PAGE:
As an amuse bouche, a small bowl of jelly with cucumber and vinegar sauce


Next is a plate of small bites of vegetables, ankimo topped with caviar, a ball of purple potato with blue cheese and persimmon, and sweet potato with feta and truffle
Unsure if we were supposed to eat these in a particular order, we moved in one direction and it moves from rich (ankimo) to the palate cleansing, crisp, unadorned vegetables to the creamy potatoes

The scallop sashimi, topped with arugula flower, was so fresh

Wednesday, April 25, 2012

Kiyokawa's New Sashimi-centric Omakase

Kiyokawa had been on my to-try list for some time since Jonathan Gold loved it so much, but I had sort of forgotten about this little place in Beverly Hills and stored it in the back of my mind. I recently dug it out and made it a point to finally go.

There are two omakase options at Kiyokawa, a full omakase (kaiseki) for $78 or a sushi-only omakase for $48. As I sat down and read the omakase menu there were things like miso black cod and other cooked items, but then they told me to ignore the menu. They had just started a new omakase menu and it was completely different than what was written. They recently changed the omakase menu to be more sashimi-focused rather than cooked dishes. Sounds even better to me.

Sushi Chef Satoshi Kiyokawa
Our first course came in an orange sitting on ice. Inside the orange was some halibut sashimi with cucumber sunomono and tomato

Albacore salad topped w crispy green onion
This was a rather big plate for a second course with plenty of albacore. As the ponzu sauce that normally comes with albacore tends to be too astringent for me at times, I preferred this.

Live sweet shrimp and Hama Hama oyster topped with uni
Did I mention the amaebi was a live? The legs attached to the head were still moving on the ice! (Sorry PETA)
Still, the oyster with the creamy uni stole the show for me.

Thursday, April 9, 2009

Nishimura: The Beverly Hills Sushi Fortress

There was someone who kept claiming that Nishimura was better than all the sushi places I've brought him to. I took him to Sushi Zo, he says Nishimura is better. I took him to Sushi Mori, he says Nishimura is better value. So finally I just retorted back with "So why haven't you taken me there?" So off we went!!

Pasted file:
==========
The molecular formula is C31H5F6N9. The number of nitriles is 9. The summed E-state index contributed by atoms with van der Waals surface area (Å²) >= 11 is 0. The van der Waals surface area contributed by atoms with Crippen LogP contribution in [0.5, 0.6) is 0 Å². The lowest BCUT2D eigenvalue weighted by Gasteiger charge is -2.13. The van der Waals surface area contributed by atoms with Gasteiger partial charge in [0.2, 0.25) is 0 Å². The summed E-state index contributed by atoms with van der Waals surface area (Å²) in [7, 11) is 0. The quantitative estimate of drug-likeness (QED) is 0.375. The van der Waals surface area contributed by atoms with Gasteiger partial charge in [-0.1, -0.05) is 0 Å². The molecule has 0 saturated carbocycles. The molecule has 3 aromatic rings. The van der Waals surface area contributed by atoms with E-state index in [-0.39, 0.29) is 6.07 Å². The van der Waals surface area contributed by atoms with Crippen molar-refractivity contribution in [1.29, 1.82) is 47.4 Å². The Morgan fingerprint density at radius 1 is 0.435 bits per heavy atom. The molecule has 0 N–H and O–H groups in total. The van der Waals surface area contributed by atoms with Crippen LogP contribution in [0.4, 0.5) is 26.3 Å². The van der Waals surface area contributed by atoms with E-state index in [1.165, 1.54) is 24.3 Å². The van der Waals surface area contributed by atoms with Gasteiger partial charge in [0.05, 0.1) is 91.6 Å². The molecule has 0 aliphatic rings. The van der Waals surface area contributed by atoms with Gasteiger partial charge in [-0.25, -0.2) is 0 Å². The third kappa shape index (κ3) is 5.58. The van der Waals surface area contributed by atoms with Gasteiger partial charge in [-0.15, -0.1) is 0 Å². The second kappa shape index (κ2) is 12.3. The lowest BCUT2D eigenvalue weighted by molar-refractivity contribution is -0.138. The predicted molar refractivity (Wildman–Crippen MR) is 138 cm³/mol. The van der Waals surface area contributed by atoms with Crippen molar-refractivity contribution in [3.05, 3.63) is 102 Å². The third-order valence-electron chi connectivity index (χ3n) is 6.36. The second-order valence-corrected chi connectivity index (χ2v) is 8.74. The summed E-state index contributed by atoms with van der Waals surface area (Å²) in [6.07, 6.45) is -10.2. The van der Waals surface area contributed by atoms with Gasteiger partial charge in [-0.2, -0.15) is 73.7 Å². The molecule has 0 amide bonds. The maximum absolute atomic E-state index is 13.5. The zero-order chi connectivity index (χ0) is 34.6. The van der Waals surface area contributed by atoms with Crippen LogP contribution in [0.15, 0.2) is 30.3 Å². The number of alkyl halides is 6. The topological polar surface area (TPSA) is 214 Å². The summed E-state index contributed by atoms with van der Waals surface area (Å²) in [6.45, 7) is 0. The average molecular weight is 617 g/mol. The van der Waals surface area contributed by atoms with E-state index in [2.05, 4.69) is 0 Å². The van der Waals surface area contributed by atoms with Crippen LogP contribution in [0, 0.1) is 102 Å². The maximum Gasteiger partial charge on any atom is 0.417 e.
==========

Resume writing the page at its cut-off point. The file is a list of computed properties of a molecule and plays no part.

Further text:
Nishimura is located across the street from the Pacific Design Center. There's no sign, just a tall, solid, wooden gate, in front of which you may occasionally find a towncar or two. Street parking are aplenty next to it.

Unfortunately it was rather dark and I didn't want to use flash so only a few of the photos really turned out well. I'll just give you guys a sampling.

At first I was a bit disappointed because Nishimura himself was not the one serving me sushi. But my young sushi chef was very friendly and as it turned out, very good. We got to talking and apparently before going to Nishimura he used to work at Jinpachi.

Among our dishes were a sampling of oysters - 3 kinds per person.
All very fresh and delicious.

Then came a slew of sashimi. Unlike Zo which was mostly sushi or Mori which offers a significant number of cooked dishes for the omakase, our omakase here was significantly composed of sashimi dishes. I'm not complaining, mind you.

Among them were octopus with yuzu.
Fresh and chewy. "Crunchy" even. The quality of the ingredients at Nishimura is evident.

There were tons of hamachi and albacore with ponzu sashimi, etc, all of which were very good. It's a lot of fun watching this young chef coming up with dish after dish, all of which he tried to put special touches on.

The highlight of my meal was probably this one: seared toro with white truffle salt and yuzu.
Orgasm on a plate. I mean, it's practically everything that I love, with the absence of foie gras! The toro used here was fatty and delicious, but the one used for our simple toro sushi we had later that night was even better - it tasted fresher and fattier than the seared one.

I didn't spend the whole night eating fatty fish, though. The waitstaff also brought out piping hot ginko nuts with sea salt.